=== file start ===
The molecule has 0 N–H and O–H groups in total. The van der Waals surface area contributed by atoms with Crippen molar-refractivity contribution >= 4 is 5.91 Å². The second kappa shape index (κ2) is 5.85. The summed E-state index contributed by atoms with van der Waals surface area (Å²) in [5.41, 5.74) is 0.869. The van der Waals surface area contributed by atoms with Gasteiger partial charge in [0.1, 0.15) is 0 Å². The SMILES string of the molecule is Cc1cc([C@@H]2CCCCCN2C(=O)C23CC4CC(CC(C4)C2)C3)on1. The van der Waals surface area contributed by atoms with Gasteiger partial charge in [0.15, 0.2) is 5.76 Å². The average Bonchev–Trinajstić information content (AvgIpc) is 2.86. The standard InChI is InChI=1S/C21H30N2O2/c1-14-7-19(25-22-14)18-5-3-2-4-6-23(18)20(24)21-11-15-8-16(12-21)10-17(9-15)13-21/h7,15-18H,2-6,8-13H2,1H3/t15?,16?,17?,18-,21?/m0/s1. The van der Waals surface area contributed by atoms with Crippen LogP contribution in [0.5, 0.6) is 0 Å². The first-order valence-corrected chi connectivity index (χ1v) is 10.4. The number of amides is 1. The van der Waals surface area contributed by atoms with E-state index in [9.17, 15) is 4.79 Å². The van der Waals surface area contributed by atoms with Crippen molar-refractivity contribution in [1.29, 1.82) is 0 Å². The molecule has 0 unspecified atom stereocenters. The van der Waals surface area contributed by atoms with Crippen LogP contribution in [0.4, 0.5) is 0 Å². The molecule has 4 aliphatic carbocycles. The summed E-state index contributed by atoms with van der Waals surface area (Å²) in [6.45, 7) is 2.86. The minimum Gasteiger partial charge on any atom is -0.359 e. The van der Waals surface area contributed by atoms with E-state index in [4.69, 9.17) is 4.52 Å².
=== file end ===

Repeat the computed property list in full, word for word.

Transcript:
The molecule has 0 N–H and O–H groups in total. The van der Waals surface area contributed by atoms with Crippen molar-refractivity contribution >= 4 is 5.91 Å². The second kappa shape index (κ2) is 5.85. The summed E-state index contributed by atoms with van der Waals surface area (Å²) in [5.41, 5.74) is 0.869. The van der Waals surface area contributed by atoms with Gasteiger partial charge in [0.1, 0.15) is 0 Å². The SMILES string of the molecule is Cc1cc([C@@H]2CCCCCN2C(=O)C23CC4CC(CC(C4)C2)C3)on1. The van der Waals surface area contributed by atoms with Gasteiger partial charge in [0.15, 0.2) is 5.76 Å². The average Bonchev–Trinajstić information content (AvgIpc) is 2.86. The standard InChI is InChI=1S/C21H30N2O2/c1-14-7-19(25-22-14)18-5-3-2-4-6-23(18)20(24)21-11-15-8-16(12-21)10-17(9-15)13-21/h7,15-18H,2-6,8-13H2,1H3/t15?,16?,17?,18-,21?/m0/s1. The van der Waals surface area contributed by atoms with Crippen LogP contribution in [0.5, 0.6) is 0 Å². The first-order valence-corrected chi connectivity index (χ1v) is 10.4. The number of amides is 1. The van der Waals surface area contributed by atoms with E-state index in [9.17, 15) is 4.79 Å². The van der Waals surface area contributed by atoms with Crippen molar-refractivity contribution in [1.29, 1.82) is 0 Å². The molecule has 0 unspecified atom stereocenters. The van der Waals surface area contributed by atoms with Crippen LogP contribution in [0.4, 0.5) is 0 Å². The molecule has 4 aliphatic carbocycles. The summed E-state index contributed by atoms with van der Waals surface area (Å²) in [6.45, 7) is 2.86. The minimum Gasteiger partial charge on any atom is -0.359 e. The van der Waals surface area contributed by atoms with E-state index in [4.69, 9.17) is 4.52 Å².